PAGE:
Dell Logo

Designed For You, Not the Shelf of a Superstore

SHARE:
Copied!

Most people understand that the direct model helps us deliver better value by eliminating the middle man and establishing a personal relationship with our customers. What’s not as obvious is how much that relationship with tens of thousands of customers can influence the thinking of the Industrial Design and Usability of our products.

One of the best demonstrations of the advantage we have can be seen by comparing the user interface on our consumer multi-function printer line with those of our competitors.

Our consumer multifunction printer line (Models 944, 964) utilizes a clean and intuitive user interface (UI)  designed to simplify the user experience by eliminating clutter and focusing the user to a simple, 5-way, navigation control and a 2.5” color display. This allows the user to easily select the function of choice—be it print, scan, copy or fax and with minimal input. 

By listening to the customer, developing prototypes, and testing them with real end-users, our design team found that this intuitive and simple solution was greatly preferred to the cluttered user interfaces of our competitor’s multifunction printing products.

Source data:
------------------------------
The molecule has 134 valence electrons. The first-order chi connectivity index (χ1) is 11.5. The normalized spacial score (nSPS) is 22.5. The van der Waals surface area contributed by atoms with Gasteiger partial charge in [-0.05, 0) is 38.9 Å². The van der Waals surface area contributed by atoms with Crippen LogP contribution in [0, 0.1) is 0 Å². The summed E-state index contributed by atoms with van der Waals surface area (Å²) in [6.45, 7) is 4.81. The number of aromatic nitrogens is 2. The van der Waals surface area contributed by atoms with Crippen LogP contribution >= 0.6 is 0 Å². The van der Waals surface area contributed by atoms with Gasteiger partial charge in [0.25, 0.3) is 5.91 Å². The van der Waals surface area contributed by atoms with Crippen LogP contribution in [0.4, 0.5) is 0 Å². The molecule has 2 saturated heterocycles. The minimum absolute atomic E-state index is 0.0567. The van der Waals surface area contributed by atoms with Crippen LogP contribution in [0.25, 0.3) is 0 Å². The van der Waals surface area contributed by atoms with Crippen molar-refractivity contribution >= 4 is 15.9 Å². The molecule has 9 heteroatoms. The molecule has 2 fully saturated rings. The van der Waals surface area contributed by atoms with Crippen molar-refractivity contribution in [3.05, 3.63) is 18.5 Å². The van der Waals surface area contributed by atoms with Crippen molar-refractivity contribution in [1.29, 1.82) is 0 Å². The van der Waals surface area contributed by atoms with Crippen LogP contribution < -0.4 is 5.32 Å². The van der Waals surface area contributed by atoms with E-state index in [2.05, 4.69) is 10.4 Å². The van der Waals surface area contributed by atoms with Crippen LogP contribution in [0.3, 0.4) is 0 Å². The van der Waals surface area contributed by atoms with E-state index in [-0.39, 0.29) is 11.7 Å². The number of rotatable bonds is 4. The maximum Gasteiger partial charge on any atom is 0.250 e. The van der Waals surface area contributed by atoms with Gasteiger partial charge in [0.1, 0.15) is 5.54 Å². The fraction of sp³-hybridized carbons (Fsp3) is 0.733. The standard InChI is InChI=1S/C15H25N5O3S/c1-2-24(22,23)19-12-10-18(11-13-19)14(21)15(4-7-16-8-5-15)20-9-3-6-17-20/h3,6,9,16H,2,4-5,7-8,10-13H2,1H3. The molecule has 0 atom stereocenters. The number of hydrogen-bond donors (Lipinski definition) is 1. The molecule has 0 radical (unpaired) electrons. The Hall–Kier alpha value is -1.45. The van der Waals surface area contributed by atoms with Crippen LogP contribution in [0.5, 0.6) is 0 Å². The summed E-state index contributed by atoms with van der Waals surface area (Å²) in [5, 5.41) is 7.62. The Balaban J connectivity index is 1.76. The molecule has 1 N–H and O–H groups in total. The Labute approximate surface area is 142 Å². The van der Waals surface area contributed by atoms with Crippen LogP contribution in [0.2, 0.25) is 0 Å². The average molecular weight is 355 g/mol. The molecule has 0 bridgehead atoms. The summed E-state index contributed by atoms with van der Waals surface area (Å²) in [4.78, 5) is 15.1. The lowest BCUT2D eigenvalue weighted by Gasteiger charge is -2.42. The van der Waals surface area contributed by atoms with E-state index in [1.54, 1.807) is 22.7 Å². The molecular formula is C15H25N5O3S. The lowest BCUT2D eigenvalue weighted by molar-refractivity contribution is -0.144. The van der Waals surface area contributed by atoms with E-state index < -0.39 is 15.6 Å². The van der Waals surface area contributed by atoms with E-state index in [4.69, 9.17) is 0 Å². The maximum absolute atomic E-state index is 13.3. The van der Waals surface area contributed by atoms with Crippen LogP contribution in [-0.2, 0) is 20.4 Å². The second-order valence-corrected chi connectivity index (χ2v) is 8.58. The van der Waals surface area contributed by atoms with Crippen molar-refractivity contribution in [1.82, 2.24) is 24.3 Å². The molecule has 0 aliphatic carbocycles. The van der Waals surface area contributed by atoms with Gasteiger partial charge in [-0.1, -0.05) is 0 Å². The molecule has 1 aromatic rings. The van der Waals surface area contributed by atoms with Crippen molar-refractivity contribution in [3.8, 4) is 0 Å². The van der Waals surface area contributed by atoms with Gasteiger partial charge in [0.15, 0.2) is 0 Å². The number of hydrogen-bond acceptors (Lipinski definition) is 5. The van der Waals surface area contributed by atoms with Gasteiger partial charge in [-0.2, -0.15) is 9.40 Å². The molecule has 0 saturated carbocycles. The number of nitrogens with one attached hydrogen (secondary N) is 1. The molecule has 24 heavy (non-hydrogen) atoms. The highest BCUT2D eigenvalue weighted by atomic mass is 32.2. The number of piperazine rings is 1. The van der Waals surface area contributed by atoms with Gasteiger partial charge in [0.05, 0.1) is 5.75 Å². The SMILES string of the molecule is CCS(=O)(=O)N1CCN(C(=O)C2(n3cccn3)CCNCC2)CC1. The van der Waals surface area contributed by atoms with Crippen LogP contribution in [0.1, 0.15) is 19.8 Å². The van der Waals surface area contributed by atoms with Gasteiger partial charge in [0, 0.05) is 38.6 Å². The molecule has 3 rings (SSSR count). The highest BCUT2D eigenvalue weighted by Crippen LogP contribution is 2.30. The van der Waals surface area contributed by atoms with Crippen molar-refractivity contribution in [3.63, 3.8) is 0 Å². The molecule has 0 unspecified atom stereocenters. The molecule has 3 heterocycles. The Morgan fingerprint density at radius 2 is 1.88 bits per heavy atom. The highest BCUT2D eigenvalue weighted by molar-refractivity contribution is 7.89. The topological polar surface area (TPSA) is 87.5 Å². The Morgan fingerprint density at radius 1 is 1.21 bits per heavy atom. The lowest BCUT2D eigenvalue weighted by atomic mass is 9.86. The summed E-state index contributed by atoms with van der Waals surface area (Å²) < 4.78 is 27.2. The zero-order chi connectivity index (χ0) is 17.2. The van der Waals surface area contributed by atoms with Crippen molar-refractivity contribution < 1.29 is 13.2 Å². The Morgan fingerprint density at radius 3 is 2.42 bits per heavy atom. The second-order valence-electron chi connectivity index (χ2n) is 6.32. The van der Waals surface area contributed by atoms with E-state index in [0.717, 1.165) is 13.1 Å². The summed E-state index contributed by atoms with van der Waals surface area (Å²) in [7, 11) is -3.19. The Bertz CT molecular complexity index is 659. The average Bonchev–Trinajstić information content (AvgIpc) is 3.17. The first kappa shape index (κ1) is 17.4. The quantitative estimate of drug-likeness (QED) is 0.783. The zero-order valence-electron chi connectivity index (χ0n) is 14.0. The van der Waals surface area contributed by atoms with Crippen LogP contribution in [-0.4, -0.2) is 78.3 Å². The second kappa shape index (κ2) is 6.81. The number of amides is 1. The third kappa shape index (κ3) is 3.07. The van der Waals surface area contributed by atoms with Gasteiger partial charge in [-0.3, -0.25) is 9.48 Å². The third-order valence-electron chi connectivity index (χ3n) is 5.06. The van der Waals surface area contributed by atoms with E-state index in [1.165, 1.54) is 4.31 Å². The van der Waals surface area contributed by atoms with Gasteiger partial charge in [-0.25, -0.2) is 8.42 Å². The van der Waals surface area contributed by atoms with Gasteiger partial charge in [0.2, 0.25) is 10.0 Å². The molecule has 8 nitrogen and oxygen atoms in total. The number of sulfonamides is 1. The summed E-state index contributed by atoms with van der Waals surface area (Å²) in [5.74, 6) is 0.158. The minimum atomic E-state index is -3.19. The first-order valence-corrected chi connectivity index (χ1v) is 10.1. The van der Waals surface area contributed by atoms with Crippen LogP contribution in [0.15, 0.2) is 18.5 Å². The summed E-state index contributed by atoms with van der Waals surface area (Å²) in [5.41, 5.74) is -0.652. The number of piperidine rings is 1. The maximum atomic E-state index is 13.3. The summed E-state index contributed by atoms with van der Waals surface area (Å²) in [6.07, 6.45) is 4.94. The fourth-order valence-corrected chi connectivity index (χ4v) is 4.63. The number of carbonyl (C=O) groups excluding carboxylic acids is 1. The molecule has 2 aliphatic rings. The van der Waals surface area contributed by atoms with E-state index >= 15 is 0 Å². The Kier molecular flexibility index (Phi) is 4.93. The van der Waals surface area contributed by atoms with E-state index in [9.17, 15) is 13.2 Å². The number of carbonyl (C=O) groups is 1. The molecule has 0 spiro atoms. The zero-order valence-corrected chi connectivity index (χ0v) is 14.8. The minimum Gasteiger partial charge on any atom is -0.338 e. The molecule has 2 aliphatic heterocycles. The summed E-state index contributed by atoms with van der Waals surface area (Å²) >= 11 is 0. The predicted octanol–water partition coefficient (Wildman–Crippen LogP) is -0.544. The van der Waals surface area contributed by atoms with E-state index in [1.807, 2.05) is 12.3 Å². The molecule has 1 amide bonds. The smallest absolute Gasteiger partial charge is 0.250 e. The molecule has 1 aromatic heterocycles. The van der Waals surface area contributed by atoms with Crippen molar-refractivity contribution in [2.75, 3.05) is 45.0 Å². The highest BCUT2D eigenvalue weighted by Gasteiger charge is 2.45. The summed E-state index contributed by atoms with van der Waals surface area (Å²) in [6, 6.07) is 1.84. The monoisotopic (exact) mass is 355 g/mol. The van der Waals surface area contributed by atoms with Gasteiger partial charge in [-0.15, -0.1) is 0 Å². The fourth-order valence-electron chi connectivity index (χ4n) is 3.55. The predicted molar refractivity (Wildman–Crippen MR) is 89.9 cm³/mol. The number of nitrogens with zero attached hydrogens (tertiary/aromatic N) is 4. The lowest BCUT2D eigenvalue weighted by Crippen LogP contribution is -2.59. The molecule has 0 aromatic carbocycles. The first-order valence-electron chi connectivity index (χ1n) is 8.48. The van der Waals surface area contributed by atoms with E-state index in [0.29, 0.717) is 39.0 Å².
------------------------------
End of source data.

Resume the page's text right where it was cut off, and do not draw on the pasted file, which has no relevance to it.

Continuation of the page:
So why don’t our competitors implement a similar design to ours? Why do they add unnecessary or redundant buttons that are confusing the user and a barrier to a positive user experience? It’s because they are designing for the shelves of the electronic superstores and not for you.

Apparently our competition has found that the more buttons on the control panel, the more functionality that buyer will assume the product has. Thus, they put a group of buttons to ensure the customer knows it prints, another group so they know it will fax, more to scan, even more to copy, and so on. This apparently helps them sell their product instead of the product sitting next to them on the shelf. However, it also results in a poor customer experience once the product gets home. The vast array of buttons is confusing or even intimidating. It is not uncommon to hear end users in our labs, when asked to perform simple tasks on our competitor’s products, make a comment like, “I know it can fax, I just don’t know how to make it fax.”

Having direct access to our customers, designing with the sole purpose of meeting their needs, and being able to deliver a product that is uncompromised and uncluttered because we don’t have to compete in the “pick me, I have more buttons” competition is a true advantage.

Thanks,
Ken Musgrave & Steve Gluskoter, Directors of Industrial Design

Continue Reading